Sunday, August 26, 2018

Strong Geomagnetic Storm Hits the Earth


A G3-class (strong) geomagnetic storm hit the Earth this weekend when a high-speed stream of solar wind arrived at our planet. The gaseous material was ejected from the sun during a coronal mass ejection (CME) that occurred few days earlier.

In general, geomagnetic storms can increase the density and distribution of density in the upper atmosphere, causing extra drag on satellites in low-earth orbit (LEO). The local heating also creates strong horizontal variations in the in the ionospheric density that can modify the path of radio signals and create errors in the positioning information provided by GPS. While the storms create beautiful aurora, they also can disrupt navigation systems such as the Global Navigation Satellite System (GNSS) and create harmful geomagnetic induced currents in the power grid and pipelines.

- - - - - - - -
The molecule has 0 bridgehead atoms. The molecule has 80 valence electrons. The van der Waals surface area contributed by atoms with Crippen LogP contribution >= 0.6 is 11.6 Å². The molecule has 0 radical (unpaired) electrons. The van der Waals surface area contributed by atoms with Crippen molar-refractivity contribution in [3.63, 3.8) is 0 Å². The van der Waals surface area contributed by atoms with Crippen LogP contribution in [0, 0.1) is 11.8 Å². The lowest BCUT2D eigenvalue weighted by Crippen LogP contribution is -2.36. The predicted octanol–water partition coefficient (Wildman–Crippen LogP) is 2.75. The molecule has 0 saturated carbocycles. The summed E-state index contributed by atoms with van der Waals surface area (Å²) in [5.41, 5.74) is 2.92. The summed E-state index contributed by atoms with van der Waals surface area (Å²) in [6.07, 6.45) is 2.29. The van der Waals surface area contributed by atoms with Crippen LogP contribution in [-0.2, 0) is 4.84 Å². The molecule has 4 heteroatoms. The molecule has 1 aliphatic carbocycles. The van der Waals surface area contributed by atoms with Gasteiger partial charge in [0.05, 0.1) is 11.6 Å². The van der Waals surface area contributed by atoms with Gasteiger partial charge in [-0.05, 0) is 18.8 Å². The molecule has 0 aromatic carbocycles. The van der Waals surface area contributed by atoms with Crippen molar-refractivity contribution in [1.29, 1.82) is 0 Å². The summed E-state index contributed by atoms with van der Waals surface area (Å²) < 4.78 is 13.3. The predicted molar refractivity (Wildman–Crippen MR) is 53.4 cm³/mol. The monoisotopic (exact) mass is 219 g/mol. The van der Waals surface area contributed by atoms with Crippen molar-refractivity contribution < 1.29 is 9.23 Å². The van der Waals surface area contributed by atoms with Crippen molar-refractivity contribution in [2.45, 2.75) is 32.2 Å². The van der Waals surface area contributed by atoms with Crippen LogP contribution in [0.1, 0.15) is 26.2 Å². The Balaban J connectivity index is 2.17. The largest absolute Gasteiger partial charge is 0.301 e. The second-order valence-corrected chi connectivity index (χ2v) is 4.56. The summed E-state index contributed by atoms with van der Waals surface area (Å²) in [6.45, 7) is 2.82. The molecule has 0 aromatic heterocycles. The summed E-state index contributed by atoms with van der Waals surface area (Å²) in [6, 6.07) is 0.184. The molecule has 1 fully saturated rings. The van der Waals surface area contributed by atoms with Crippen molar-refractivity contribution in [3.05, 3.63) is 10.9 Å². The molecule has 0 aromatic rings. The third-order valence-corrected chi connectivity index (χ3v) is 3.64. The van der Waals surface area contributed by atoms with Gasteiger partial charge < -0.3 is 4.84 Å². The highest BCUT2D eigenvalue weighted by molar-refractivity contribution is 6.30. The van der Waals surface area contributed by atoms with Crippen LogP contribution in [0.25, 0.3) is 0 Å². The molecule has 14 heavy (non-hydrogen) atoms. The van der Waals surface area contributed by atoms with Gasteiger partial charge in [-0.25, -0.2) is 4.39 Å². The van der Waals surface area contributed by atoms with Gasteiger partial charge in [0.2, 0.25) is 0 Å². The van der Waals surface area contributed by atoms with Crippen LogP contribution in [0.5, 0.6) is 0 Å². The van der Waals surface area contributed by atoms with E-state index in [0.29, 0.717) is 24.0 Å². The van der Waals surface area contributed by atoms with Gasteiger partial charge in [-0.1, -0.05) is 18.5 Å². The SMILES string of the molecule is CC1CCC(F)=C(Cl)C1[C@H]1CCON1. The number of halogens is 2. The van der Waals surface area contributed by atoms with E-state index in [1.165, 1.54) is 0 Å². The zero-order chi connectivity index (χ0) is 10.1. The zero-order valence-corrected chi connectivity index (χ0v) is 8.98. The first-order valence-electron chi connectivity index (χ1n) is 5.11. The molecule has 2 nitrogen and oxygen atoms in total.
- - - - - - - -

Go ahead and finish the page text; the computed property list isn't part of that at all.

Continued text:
Fast coronal hole high speed streams can impact Earth’s magnetosphere enough to cause periods of geomagnetic storming to the G1-G2 levels; although rarer cases of stronger storming may also occur. The larger and more expansive coronal holes can often be a source for high solar wind speeds that buffet Earth for many days.

G3-class storms have the power to affect power systems causing false alarms triggered on some protection devices, therefore, voltage corrections may be required. In result of such storming, surface charging may occur on satellite components, drag may increase on LEO satellites, and corrections may be needed for orientation problems. Furthermore, strong storms cause radio navigation problems and trigger auroras seen as low as Illinois and Oregon.

National Oceanic and Atmospheric Administration (NOAA) reveals that besides the current G3-class storming, which is currently fading to a G2-class (moderately strong), solar activity is expected to stay generally at very low levels at least until September 15. However, active levels may occur on September 3-4, September 7 as well as September 11-15, causing more geomagnetic storms.

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